Bank leverage is determined by dividing bank assets by stockholders equity. When a bank, or any company, borrows money to purchase an asset, it makes a bet that that asset will increase. If the asset does increase in value (or produces more income) both the assets and stockholders equity increase. However, if the value of that asset decreases, then any loss in excess of the stockholders equity begins to cut into creditors’ money.

Imagine I have $10 in assets, but only $1 is my own and $9 is borrowed. If that asset increases to $11, I now have $2 of my own and owe $9 to creditors. Because of leverage, I was able to double my money by purchasing something I was not able to purchase without borrowing money.

Now assume the value of that asset goes down to $9. I now have $0 and owe $9 to my creditors. Even though the asset only lost 10%, I lost 100% of my capital. So leverage can also be very dangerous.

The table above shows the degrees of leverage for various institutions. The average FDIC insured bank has a leverage ratio of 8.73%, or a leverage multiplier of 11.5. This means the average FDIC insured bank borrows $11.5 for ever $1 in assets, and would have to lose more than 8.73% of its assets to go bankrupt. Washington Mutual, which failed in 2008, had a leverage multiple of 13.4. Lehman Brothers was at 21.1. Surprisingly, the Federal Reserve has a multiplier of 50.5.

Yesterday the Federal Reserve released the Factors Affecting Reserve Balances of Depository Institutions and Condition Statement of Federal Reserve Banks (April 7, 2011). The Federal Reserve’s equivalent of stockholders equity is simply called capital.

In total, the Federal Reserve has $52.5 billion in capital. Its assets include $937.1 billion in mortgage-backed securities, which are “Guaranteed by Fannie Mae, Freddie Mac, and Ginnie Mae. [The current] face value of the securities, […] is the remaining principal balance of the
underlying mortgages.” If 6% of them default, the Federal Reserve would suffer $56.2 billion in losses, which would place it in negative equity (insolvency). More than likely, the values of these mortgage securities are overstated, meaning the Federal Reserve is already insolvent.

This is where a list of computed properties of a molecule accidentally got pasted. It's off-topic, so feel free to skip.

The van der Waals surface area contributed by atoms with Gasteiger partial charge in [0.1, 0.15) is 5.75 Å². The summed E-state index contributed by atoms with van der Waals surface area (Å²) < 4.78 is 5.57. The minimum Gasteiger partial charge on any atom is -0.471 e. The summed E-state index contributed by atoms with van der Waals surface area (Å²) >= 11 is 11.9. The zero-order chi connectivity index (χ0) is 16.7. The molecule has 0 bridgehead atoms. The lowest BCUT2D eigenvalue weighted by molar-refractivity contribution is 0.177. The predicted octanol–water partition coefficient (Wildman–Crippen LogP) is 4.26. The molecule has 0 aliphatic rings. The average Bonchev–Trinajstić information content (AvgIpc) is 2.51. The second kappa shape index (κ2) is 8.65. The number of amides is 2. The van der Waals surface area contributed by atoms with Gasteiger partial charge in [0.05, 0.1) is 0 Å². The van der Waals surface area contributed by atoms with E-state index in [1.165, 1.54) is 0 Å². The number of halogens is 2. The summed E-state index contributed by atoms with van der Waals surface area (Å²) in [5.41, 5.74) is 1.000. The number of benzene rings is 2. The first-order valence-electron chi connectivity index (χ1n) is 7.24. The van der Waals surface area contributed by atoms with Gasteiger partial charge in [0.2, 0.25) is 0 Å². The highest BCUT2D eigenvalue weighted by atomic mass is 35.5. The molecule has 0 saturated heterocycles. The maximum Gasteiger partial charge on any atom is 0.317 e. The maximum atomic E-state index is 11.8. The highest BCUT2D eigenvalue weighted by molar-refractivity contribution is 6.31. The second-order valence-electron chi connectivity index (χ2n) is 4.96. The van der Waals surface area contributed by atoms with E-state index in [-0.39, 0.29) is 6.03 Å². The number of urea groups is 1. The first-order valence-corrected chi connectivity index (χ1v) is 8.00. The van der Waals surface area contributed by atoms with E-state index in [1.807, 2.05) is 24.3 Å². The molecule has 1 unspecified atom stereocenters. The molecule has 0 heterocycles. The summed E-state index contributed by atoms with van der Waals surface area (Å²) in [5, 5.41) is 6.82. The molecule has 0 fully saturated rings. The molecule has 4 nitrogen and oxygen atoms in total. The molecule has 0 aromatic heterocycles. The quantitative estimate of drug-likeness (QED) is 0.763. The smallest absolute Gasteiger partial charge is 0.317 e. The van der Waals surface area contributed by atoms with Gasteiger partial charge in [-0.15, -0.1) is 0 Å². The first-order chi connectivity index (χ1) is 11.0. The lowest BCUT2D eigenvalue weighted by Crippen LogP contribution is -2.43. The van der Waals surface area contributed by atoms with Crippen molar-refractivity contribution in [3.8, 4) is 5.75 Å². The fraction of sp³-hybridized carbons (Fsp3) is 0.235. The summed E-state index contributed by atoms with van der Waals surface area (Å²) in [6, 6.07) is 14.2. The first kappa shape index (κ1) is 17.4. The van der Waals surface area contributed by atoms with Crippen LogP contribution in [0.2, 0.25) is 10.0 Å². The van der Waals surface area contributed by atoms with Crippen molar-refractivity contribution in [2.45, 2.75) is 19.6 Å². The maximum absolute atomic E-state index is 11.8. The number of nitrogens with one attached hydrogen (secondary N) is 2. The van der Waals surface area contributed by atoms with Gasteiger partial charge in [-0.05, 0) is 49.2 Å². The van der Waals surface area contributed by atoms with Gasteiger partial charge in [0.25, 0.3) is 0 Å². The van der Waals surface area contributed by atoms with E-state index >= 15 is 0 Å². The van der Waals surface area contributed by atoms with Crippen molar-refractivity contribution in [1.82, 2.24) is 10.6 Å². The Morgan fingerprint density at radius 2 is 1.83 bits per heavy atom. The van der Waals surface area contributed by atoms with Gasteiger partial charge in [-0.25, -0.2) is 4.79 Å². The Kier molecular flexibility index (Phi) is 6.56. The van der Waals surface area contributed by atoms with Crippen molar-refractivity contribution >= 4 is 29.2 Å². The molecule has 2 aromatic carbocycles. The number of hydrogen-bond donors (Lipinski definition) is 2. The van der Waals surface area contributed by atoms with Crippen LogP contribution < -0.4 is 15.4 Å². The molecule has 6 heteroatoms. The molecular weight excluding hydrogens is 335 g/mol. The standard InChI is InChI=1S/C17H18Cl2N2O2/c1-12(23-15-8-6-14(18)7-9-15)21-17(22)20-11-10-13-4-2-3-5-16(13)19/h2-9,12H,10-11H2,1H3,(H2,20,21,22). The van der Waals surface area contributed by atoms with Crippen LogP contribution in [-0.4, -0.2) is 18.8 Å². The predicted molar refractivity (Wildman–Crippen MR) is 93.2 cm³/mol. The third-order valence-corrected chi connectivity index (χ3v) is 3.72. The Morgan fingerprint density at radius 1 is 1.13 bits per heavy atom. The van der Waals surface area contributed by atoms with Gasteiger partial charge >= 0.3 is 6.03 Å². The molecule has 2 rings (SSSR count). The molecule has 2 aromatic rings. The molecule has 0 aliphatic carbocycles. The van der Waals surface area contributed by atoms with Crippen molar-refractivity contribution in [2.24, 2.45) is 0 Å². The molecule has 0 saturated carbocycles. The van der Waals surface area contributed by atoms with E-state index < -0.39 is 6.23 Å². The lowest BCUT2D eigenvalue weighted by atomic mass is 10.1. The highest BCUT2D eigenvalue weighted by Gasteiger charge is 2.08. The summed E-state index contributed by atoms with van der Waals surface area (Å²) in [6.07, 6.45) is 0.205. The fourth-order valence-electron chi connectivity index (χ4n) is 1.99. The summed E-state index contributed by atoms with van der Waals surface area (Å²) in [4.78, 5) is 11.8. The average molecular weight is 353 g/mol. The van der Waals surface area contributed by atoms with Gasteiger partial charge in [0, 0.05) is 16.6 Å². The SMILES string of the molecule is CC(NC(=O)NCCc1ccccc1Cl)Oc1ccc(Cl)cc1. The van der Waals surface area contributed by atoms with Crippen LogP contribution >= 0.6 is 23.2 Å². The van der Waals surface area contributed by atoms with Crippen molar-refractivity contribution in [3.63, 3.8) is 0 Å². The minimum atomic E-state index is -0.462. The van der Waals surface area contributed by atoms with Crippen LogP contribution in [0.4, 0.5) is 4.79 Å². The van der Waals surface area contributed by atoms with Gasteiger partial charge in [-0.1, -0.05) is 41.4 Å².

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Japan’s 2011 Debt Maturity Timeline.

In Debt on April 7, 2011 by CQCA

Japan has an extremely near-future tilted debt maturity timeline. Even though Japan is the United States’ third largest creditor, Japan itself has the highest debt-to-GDP ratio in the world. Eventually Japan will have to cut its budget, but currently they seem to be able to push debt further into the future. 2010 maturity timeline (below) shows that Japan was able to push ¥105 trillion into the future. It is doubtful that they will be able to continue this, considering the debt owed in 2011 is over ¥120 trillion.

Source: Japan Ministry of Finance.

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U.S.’s Bond Maturity Timeline is Similar to Spain’s.

In Debt on April 6, 2011 by CQCA

The Spanish government posts the maturity of its Treasury notes on its website. The U.S. Treasury is not as transparent. Quarterly data on refunding was published until February, 2010. The chart above is from the last Quarterly Refunding Charts Report by the Office of Debt Management. They also provide the data they use to compile their reports.

The chart above shows the total debt due each year. The U.S. debt maturity is clustered in the near-future, which increases the likeliness of default. However, the data that was provided (and was turned into the graph above) only added up to $4.87 trillion, which is considerably less than the actual national debt in February, 2010.